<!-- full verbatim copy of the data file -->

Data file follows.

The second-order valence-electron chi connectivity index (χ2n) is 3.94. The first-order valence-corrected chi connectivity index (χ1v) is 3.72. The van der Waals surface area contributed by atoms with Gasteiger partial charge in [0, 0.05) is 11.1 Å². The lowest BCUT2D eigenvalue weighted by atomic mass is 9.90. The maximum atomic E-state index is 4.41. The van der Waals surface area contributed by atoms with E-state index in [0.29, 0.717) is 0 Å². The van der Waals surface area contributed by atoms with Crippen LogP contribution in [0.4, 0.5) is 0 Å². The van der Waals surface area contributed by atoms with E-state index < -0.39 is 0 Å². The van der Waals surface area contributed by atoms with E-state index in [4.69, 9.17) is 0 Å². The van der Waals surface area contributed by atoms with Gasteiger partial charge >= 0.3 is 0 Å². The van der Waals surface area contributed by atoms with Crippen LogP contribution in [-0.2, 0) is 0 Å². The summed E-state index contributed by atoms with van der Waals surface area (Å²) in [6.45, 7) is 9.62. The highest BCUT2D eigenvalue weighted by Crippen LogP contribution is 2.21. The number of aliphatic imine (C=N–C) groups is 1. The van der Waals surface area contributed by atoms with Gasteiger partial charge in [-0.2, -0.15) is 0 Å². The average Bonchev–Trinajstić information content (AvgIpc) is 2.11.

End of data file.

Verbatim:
The second-order valence-electron chi connectivity index (χ2n) is 3.94. The first-order valence-corrected chi connectivity index (χ1v) is 3.72. The van der Waals surface area contributed by atoms with Gasteiger partial charge in [0, 0.05) is 11.1 Å². The lowest BCUT2D eigenvalue weighted by atomic mass is 9.90. The maximum atomic E-state index is 4.41. The van der Waals surface area contributed by atoms with E-state index in [0.29, 0.717) is 0 Å². The van der Waals surface area contributed by atoms with Crippen LogP contribution in [0.4, 0.5) is 0 Å². The van der Waals surface area contributed by atoms with E-state index < -0.39 is 0 Å². The van der Waals surface area contributed by atoms with E-state index in [4.69, 9.17) is 0 Å². The van der Waals surface area contributed by atoms with Gasteiger partial charge >= 0.3 is 0 Å². The van der Waals surface area contributed by atoms with Crippen LogP contribution in [-0.2, 0) is 0 Å². The summed E-state index contributed by atoms with van der Waals surface area (Å²) in [6.45, 7) is 9.62. The highest BCUT2D eigenvalue weighted by Crippen LogP contribution is 2.21. The number of aliphatic imine (C=N–C) groups is 1. The van der Waals surface area contributed by atoms with Gasteiger partial charge in [-0.2, -0.15) is 0 Å². The average Bonchev–Trinajstić information content (AvgIpc) is 2.11.